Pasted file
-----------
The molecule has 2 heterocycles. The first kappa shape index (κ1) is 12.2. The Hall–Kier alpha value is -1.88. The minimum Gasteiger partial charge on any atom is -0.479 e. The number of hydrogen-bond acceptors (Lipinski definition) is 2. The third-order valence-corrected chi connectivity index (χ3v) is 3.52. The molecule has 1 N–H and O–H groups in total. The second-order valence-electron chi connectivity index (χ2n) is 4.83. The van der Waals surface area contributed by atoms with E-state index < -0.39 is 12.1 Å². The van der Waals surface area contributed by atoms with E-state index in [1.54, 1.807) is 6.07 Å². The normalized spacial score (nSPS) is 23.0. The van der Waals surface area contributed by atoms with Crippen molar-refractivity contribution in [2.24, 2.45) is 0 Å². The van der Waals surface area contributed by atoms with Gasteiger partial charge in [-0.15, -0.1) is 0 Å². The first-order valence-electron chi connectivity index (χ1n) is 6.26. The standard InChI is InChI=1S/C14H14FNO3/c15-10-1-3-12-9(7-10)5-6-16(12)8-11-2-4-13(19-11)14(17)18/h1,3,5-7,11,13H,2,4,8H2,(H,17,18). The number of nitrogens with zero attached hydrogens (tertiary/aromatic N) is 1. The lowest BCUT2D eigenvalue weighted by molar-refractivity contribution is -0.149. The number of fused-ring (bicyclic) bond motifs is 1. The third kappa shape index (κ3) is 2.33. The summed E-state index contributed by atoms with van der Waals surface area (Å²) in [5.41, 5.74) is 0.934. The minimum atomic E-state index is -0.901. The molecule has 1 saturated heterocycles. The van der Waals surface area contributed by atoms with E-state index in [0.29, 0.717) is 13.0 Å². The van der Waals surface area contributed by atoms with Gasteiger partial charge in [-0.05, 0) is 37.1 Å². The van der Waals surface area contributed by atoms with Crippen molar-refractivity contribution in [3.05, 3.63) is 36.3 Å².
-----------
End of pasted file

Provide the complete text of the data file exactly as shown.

The molecule has 2 heterocycles. The first kappa shape index (κ1) is 12.2. The Hall–Kier alpha value is -1.88. The minimum Gasteiger partial charge on any atom is -0.479 e. The number of hydrogen-bond acceptors (Lipinski definition) is 2. The third-order valence-corrected chi connectivity index (χ3v) is 3.52. The molecule has 1 N–H and O–H groups in total. The second-order valence-electron chi connectivity index (χ2n) is 4.83. The van der Waals surface area contributed by atoms with E-state index < -0.39 is 12.1 Å². The van der Waals surface area contributed by atoms with E-state index in [1.54, 1.807) is 6.07 Å². The normalized spacial score (nSPS) is 23.0. The van der Waals surface area contributed by atoms with Crippen molar-refractivity contribution in [2.24, 2.45) is 0 Å². The van der Waals surface area contributed by atoms with Gasteiger partial charge in [-0.15, -0.1) is 0 Å². The first-order valence-electron chi connectivity index (χ1n) is 6.26. The standard InChI is InChI=1S/C14H14FNO3/c15-10-1-3-12-9(7-10)5-6-16(12)8-11-2-4-13(19-11)14(17)18/h1,3,5-7,11,13H,2,4,8H2,(H,17,18). The number of nitrogens with zero attached hydrogens (tertiary/aromatic N) is 1. The lowest BCUT2D eigenvalue weighted by molar-refractivity contribution is -0.149. The number of fused-ring (bicyclic) bond motifs is 1. The third kappa shape index (κ3) is 2.33. The summed E-state index contributed by atoms with van der Waals surface area (Å²) in [5.41, 5.74) is 0.934. The minimum atomic E-state index is -0.901. The molecule has 1 saturated heterocycles. The van der Waals surface area contributed by atoms with E-state index in [0.29, 0.717) is 13.0 Å². The van der Waals surface area contributed by atoms with Gasteiger partial charge in [-0.05, 0) is 37.1 Å². The van der Waals surface area contributed by atoms with Crippen molar-refractivity contribution in [3.05, 3.63) is 36.3 Å².